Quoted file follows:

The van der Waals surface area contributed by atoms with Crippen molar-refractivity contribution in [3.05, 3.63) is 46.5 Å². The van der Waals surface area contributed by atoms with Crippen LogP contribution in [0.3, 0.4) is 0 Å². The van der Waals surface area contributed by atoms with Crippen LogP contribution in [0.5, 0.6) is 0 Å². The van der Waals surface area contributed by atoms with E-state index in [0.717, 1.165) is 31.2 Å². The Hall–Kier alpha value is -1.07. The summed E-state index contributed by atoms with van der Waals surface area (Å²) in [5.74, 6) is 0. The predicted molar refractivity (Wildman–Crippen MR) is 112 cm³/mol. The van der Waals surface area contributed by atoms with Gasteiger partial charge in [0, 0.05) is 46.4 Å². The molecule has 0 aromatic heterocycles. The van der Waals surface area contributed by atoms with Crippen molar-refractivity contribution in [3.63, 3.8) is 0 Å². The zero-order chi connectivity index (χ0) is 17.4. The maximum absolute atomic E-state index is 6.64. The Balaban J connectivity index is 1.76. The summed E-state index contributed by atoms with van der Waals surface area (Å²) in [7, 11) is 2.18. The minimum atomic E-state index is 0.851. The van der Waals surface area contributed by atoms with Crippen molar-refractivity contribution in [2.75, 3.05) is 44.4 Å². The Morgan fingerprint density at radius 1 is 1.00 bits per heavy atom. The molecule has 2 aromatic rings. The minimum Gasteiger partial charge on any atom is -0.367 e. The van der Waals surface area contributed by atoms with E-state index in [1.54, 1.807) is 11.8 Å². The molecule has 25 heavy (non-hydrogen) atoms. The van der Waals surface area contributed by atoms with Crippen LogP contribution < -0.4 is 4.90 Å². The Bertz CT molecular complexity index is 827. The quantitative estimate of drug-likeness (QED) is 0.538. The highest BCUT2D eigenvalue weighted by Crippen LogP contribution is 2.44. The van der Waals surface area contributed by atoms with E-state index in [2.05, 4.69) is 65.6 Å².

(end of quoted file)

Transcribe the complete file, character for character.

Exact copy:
The van der Waals surface area contributed by atoms with Crippen molar-refractivity contribution in [3.05, 3.63) is 46.5 Å². The van der Waals surface area contributed by atoms with Crippen LogP contribution in [0.3, 0.4) is 0 Å². The van der Waals surface area contributed by atoms with Crippen LogP contribution in [0.5, 0.6) is 0 Å². The van der Waals surface area contributed by atoms with E-state index in [0.717, 1.165) is 31.2 Å². The Hall–Kier alpha value is -1.07. The summed E-state index contributed by atoms with van der Waals surface area (Å²) in [5.74, 6) is 0. The predicted molar refractivity (Wildman–Crippen MR) is 112 cm³/mol. The van der Waals surface area contributed by atoms with Gasteiger partial charge in [0, 0.05) is 46.4 Å². The molecule has 0 aromatic heterocycles. The van der Waals surface area contributed by atoms with Crippen molar-refractivity contribution in [3.63, 3.8) is 0 Å². The zero-order chi connectivity index (χ0) is 17.4. The maximum absolute atomic E-state index is 6.64. The Balaban J connectivity index is 1.76. The summed E-state index contributed by atoms with van der Waals surface area (Å²) in [7, 11) is 2.18. The minimum atomic E-state index is 0.851. The van der Waals surface area contributed by atoms with Crippen molar-refractivity contribution in [2.75, 3.05) is 44.4 Å². The Morgan fingerprint density at radius 1 is 1.00 bits per heavy atom. The molecule has 2 aromatic rings. The minimum Gasteiger partial charge on any atom is -0.367 e. The van der Waals surface area contributed by atoms with E-state index in [1.54, 1.807) is 11.8 Å². The molecule has 25 heavy (non-hydrogen) atoms. The van der Waals surface area contributed by atoms with Crippen LogP contribution < -0.4 is 4.90 Å². The Bertz CT molecular complexity index is 827. The quantitative estimate of drug-likeness (QED) is 0.538. The highest BCUT2D eigenvalue weighted by Crippen LogP contribution is 2.44. The van der Waals surface area contributed by atoms with E-state index in [2.05, 4.69) is 65.6 Å².